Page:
No Time To Die for cinemas

Cineworld’s recent announcement that it is temporarily dark-screening all of its cinemas in the UK and the US, together with Vue and Odeon’s decisions to operate some cinemas only at weekends, has left many of us feeling like a Bond cocktail – shaken but not stirred. The chain was operating at just under 90 UK locations – which accounts for around 10% of the 840 cinema sites country-wide recorded last year by the UK Cinema Association (UKCA) – a hefty proportion. Whatever the eventual outcome for Cineworld, Covid has brought the potential failure of one or more major cinema operators into sharp focus. Particularly for landlords whose schemes include a multiplex.

The most frequent question I’ve been asked since Cineworld’s announcement is: are these landlords right to be worried? The short answer is both Yes and No! I’ll explain… Starting with the bad news, the cinema sector has been under pressure for some time. UK admissions have see-sawed over the past decade – the 176 million recorded by the UKCA in 2019 is equivalent to the number of cinema-goers in 1971. Add to that changes in how films are distributed – Disney’s decision to release Mulan last month straight to its own streaming service Disney Plus bypassing cinemas altogether – and 2020 may well turn out to be a pivotal moment for the industry.

When I say pivotal, I’m talking about evolution and change rather than an impending wipe-out. The good news is that people still want to see films in a cinema – the communal viewing experience as an intrinsic part of a shared leisure experience. That said, consumers’ expectations are changing. P-THREE has 15 years’ experience working directly across all sectors of the cinema industry and our take on the recent success of boutique operators is that cinema audiences want more choice. Some are willing to pay for a more deluxe (premium) experience, while those who are most cost-conscious are happy to accept more utilitarian surroundings in exchange for a lower ticket price.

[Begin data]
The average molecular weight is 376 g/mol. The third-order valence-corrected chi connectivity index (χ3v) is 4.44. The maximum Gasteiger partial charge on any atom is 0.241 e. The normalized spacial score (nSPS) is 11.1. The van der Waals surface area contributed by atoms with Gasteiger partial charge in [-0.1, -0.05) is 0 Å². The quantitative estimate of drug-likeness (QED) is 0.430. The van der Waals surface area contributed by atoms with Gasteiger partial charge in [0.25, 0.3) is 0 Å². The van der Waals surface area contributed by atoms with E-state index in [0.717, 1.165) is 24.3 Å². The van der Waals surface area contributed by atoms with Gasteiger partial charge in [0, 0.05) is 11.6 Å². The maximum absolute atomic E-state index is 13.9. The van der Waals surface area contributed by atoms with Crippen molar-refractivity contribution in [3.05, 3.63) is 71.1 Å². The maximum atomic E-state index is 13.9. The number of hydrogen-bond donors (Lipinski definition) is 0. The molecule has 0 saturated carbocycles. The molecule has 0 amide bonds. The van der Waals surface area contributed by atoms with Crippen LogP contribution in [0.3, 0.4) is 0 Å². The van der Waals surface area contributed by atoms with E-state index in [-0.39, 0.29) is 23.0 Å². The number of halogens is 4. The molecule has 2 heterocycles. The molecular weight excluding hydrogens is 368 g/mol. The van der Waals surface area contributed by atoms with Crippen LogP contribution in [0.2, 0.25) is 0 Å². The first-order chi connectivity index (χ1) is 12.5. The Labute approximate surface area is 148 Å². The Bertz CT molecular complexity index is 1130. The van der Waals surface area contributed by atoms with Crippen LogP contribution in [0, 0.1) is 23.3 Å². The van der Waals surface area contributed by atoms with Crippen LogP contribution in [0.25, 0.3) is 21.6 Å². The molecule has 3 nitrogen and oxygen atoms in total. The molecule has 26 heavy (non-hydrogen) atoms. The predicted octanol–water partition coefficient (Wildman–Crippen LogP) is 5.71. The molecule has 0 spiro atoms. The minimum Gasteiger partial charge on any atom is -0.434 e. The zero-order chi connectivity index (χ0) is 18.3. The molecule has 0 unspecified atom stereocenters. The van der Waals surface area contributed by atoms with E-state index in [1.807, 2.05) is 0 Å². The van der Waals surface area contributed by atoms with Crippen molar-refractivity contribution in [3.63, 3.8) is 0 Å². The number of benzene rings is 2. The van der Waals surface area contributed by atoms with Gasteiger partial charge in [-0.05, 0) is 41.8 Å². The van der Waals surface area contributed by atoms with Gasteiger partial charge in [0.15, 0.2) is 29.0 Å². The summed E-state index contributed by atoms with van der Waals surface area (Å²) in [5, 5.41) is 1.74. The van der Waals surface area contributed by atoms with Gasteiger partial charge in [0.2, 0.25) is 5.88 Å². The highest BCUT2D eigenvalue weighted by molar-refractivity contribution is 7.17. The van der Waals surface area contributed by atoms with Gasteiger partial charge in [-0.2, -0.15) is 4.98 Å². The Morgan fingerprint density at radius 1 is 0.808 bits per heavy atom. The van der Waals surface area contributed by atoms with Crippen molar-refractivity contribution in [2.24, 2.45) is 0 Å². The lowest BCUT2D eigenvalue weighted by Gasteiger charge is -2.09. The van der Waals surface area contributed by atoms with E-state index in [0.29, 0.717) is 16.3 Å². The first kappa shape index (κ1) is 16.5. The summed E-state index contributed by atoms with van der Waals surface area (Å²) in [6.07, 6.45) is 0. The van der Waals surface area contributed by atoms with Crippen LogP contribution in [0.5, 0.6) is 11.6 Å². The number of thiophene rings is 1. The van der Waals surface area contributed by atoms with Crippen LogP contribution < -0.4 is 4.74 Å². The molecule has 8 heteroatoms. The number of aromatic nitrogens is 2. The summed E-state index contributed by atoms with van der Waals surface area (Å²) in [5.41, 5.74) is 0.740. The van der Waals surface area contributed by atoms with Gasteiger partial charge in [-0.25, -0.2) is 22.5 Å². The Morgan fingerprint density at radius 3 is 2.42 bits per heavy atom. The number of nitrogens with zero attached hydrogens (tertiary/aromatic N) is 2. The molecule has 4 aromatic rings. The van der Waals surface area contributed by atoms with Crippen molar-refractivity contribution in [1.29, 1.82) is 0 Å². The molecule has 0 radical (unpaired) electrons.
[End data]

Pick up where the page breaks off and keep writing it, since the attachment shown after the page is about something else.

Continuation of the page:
In fact, we think there is significant potential for a cinema equivalent of value retail and airlines. We’ve dubbed this value-led multiplex the valueplex and we expect to see more of them both in the UK and across mainland Europe. At the same time community-led spaces can also successfully create a cinematic destination as part of a flexi-space offer (take Catford Mews in South London, a brave example which I absolutely love).

For landlords who are concerned that in the coming 12 months they may find themselves with a multiplex-sized void on their hands, there are definitely solutions – and interestingly they include (a different type of) cinema. What is very clear to us is that local characteristics are now key. There is no one-size-fits-all. Landlords will need to roll up their sleeves and play a more active role in managing cinema space than they have done in the past. The reward for those who are willing and able to do this could well be a Hollywood-style happy ending.

Article by Thomas Rose, Co-founder of P-THREE